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Grosvenor & Hilbert Park News
Here are the posts for July 2015
Meet The New Community Engagement Officer
Date Published: Fri 31st Jul 2015
Following Cally's return to the Kent High Weald Project to concentrate on tasks such as rebuilding the boardwalk in Hilbert Woods we are pleased to welcome Steff who has just taken on the role. We'll let her introduce herself.
As the new CEO of Grosvenor and Hilbert Park I would like to say a big warm hello to everyone who reads this newsletter! It is with great pleasure that I take up the position of HLF Community Engagement Officer, and I certainly have big boots to fill.
My name is Stephanie D'Agorne (Steff) and I am an outdoorsy enthusiastic person. In my spare time I enjoy doing a wide variety of activities, from testing out the local pubs in Hastings where I live, to climbing the rock faces at High Rocks, to sitting in a lovely quiet room sewing. I grew up on the South coast of Devon, and ended up at university in Sussex.
I won’t bore you all with my long list of previous jobs, but I will just touch on the most recent one in Vancouver, Canada. I worked as a restoration technician for a year, improving the river edges, the highlights of which were watching beavers swimming in tranquil streams, as well as counting spawning salmon making their way up river.
I have been working in conservation since I graduated over four years ago, but have never had the opportunity to get my teeth into a project, as I have been given here. I am very excited about getting to know everyone in and around the Park and I hope to encourage many more people to get involved!
I will be getting the regular Thursday conservation volunteer team back up, and hopefully engage a few more volunteers to join in. Please email me if you are interested in joining this team or to find out more at email@example.com
Hopefully you will get to meet me out and about in the Park soon, and if you do, please feel free to come up and say hello, I promise I won't bite!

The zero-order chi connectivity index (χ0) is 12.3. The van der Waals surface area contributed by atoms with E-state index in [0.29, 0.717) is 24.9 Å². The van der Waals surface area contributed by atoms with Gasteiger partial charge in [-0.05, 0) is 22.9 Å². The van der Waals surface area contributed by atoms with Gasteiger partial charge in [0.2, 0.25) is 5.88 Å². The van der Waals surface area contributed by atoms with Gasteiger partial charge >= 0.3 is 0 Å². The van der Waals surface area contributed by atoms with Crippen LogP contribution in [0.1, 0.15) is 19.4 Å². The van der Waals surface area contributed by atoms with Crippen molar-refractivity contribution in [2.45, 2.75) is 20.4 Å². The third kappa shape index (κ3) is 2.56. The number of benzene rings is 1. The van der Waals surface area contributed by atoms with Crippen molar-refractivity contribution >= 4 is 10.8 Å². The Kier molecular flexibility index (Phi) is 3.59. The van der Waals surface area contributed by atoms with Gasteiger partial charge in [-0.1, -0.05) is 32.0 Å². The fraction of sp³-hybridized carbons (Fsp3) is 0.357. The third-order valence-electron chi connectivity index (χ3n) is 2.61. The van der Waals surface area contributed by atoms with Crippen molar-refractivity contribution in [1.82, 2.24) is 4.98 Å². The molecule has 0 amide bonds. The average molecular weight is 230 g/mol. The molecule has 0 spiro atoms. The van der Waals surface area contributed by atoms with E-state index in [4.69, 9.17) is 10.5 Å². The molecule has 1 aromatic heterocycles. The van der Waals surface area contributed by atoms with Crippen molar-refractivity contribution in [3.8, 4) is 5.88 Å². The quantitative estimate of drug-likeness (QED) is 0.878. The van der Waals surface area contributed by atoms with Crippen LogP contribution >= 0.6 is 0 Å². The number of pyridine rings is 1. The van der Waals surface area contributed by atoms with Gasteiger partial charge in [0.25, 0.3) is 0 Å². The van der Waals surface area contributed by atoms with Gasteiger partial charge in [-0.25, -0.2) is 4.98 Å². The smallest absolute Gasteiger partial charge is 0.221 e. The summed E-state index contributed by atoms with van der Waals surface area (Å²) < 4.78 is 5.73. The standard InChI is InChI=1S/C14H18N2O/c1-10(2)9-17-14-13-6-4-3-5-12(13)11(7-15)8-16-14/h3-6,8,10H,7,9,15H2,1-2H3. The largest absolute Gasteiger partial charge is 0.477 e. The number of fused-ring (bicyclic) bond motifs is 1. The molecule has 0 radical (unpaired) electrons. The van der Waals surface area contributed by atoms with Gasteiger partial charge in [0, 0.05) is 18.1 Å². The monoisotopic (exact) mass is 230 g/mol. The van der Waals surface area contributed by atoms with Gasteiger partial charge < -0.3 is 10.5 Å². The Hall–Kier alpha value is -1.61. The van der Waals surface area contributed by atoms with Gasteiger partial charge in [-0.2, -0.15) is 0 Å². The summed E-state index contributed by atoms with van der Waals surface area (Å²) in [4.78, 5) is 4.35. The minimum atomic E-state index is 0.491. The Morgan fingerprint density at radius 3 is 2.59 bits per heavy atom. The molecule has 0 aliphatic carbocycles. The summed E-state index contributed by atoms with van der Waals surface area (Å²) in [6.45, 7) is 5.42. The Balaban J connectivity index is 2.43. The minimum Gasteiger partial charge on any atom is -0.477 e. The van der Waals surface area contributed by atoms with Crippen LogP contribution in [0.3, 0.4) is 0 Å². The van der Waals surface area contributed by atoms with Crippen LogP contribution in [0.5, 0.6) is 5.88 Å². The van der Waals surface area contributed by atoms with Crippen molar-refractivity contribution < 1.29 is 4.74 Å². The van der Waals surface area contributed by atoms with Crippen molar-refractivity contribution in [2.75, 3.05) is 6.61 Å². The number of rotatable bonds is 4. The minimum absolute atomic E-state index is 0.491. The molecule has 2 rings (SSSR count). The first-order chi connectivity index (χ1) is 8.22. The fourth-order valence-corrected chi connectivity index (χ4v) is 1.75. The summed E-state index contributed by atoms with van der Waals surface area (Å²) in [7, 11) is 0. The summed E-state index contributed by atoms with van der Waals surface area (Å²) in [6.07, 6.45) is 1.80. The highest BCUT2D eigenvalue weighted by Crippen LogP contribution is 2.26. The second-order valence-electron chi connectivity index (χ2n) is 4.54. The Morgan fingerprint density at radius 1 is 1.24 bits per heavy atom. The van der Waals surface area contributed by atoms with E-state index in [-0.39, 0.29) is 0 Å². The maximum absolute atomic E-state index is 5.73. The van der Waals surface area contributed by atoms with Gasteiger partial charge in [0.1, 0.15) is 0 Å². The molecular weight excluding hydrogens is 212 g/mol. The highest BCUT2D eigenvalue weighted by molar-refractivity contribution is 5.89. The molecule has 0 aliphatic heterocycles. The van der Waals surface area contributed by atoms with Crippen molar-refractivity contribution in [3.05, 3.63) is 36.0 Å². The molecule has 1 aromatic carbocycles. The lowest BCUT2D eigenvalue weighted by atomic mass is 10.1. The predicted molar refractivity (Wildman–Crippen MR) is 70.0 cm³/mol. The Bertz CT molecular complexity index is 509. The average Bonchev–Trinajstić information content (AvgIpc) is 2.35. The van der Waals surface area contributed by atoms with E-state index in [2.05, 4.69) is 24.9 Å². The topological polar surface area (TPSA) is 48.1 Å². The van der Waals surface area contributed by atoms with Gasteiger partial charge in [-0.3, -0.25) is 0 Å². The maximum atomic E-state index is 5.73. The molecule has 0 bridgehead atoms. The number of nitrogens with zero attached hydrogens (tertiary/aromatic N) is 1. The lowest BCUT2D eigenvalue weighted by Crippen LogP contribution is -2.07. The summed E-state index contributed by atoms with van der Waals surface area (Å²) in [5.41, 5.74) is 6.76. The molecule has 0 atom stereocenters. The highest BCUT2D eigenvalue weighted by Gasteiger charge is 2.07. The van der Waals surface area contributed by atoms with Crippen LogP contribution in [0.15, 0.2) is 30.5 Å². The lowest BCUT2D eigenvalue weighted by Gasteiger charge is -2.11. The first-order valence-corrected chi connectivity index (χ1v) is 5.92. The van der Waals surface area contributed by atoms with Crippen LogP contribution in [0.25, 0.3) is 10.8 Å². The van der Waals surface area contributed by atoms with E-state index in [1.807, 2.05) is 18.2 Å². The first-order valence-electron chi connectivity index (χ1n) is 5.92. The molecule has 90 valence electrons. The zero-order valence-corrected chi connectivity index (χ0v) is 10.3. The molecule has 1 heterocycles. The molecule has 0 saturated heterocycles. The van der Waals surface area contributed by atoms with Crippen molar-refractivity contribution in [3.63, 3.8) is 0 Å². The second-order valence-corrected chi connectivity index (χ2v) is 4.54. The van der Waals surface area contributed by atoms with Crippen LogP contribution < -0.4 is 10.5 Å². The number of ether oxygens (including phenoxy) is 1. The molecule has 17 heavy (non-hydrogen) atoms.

Author: Chris & Mary Hughes, Date Published: Sat 11th Jul 2015
On Saturday 11th July the Working Horse Trust brought four of their heavy horses to the Park for the day. They were here to move four large pieces of timber into the recently planted Community Orchard to create seating. Drew, the grey Shire, and Monty, the roan Ardennes, came along for people to meet and pet them!
Families got up close to the horses, with Working Horse Trust members on hand to explain about the horses, the work of the Trust and to answer any questions. The Trust used their Ardennes heavy horse Hamish to move the wood, each journey accompanied by a troop of followers. We admired the skill and patience of the volunteers as they worked with the horses. Each of the 4 large logs was first moved onto a trailer, with Hamish providing the power to roll the timber up the ramp. He made easy work of pulling the trailer up the slope into the orchard. It was a glimpse into the non-mechanised past, when things happened at a more considered pace. Once all 4 logs were in the orchard, Ellie-May made some final position adjustments.
The Working Horse Trust is a locally based charity, run mainly by volunteers to preserve and promote traditional breeds of heavy working horses. Heavy horses are endangered, and breeding, along with training horses and handlers, is an important aspect of their work. This event is one of many in which the Trust shows, works and promotes heavy horses in south-east England (www.theworkinghorsetrust.org/events).
Also on hand were Kent High Weald Partnership with woodland activities, while the Rendevous Restaurant offered a BBQ for any who were hungry. FoGH had an information stand and sold locally grown cherries and apple juice from Pippins Farm in Pembury. All donations received on the day were given to the Working Horse Trust to support their work.The event was organised byFoGH, supported by the Heritage Lottery Fund. It would have been easy to put in off the shelf seating, but we wanted to use wood felled in the Park. As the area where the orchard is sited used to be farmland, it was appropriate to use heavy horses to move the timber, as it would have happened in the past. It was a great day, thoroughly enjoyed by the hundreds who came along.
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